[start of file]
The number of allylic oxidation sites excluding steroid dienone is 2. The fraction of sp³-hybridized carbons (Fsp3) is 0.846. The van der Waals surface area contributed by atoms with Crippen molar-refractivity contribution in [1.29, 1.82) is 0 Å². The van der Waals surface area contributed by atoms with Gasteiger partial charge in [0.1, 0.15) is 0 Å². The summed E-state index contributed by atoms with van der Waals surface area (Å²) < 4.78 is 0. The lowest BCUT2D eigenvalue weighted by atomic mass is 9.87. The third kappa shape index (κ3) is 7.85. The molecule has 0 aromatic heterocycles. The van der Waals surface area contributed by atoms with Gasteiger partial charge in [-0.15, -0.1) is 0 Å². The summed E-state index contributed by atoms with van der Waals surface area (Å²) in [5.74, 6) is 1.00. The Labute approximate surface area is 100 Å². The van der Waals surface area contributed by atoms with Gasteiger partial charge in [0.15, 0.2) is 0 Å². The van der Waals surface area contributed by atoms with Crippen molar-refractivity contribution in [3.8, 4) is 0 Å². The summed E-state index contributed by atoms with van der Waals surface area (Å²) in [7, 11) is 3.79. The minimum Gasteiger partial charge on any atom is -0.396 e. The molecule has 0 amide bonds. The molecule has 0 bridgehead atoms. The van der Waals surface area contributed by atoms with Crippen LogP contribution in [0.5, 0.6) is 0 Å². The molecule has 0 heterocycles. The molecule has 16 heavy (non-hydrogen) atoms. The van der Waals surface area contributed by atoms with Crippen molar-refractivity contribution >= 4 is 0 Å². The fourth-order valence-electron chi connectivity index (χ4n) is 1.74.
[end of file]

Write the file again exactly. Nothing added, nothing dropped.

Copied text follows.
The number of allylic oxidation sites excluding steroid dienone is 2. The fraction of sp³-hybridized carbons (Fsp3) is 0.846. The van der Waals surface area contributed by atoms with Crippen molar-refractivity contribution in [1.29, 1.82) is 0 Å². The van der Waals surface area contributed by atoms with Gasteiger partial charge in [0.1, 0.15) is 0 Å². The summed E-state index contributed by atoms with van der Waals surface area (Å²) < 4.78 is 0. The lowest BCUT2D eigenvalue weighted by atomic mass is 9.87. The third kappa shape index (κ3) is 7.85. The molecule has 0 aromatic heterocycles. The van der Waals surface area contributed by atoms with Gasteiger partial charge in [-0.15, -0.1) is 0 Å². The summed E-state index contributed by atoms with van der Waals surface area (Å²) in [5.74, 6) is 1.00. The Labute approximate surface area is 100 Å². The van der Waals surface area contributed by atoms with Gasteiger partial charge in [0.15, 0.2) is 0 Å². The van der Waals surface area contributed by atoms with Crippen molar-refractivity contribution in [3.8, 4) is 0 Å². The summed E-state index contributed by atoms with van der Waals surface area (Å²) in [7, 11) is 3.79. The minimum Gasteiger partial charge on any atom is -0.396 e. The molecule has 0 amide bonds. The molecule has 0 bridgehead atoms. The van der Waals surface area contributed by atoms with Crippen LogP contribution in [0.5, 0.6) is 0 Å². The molecule has 0 heterocycles. The molecule has 16 heavy (non-hydrogen) atoms. The van der Waals surface area contributed by atoms with Crippen molar-refractivity contribution >= 4 is 0 Å². The fourth-order valence-electron chi connectivity index (χ4n) is 1.74.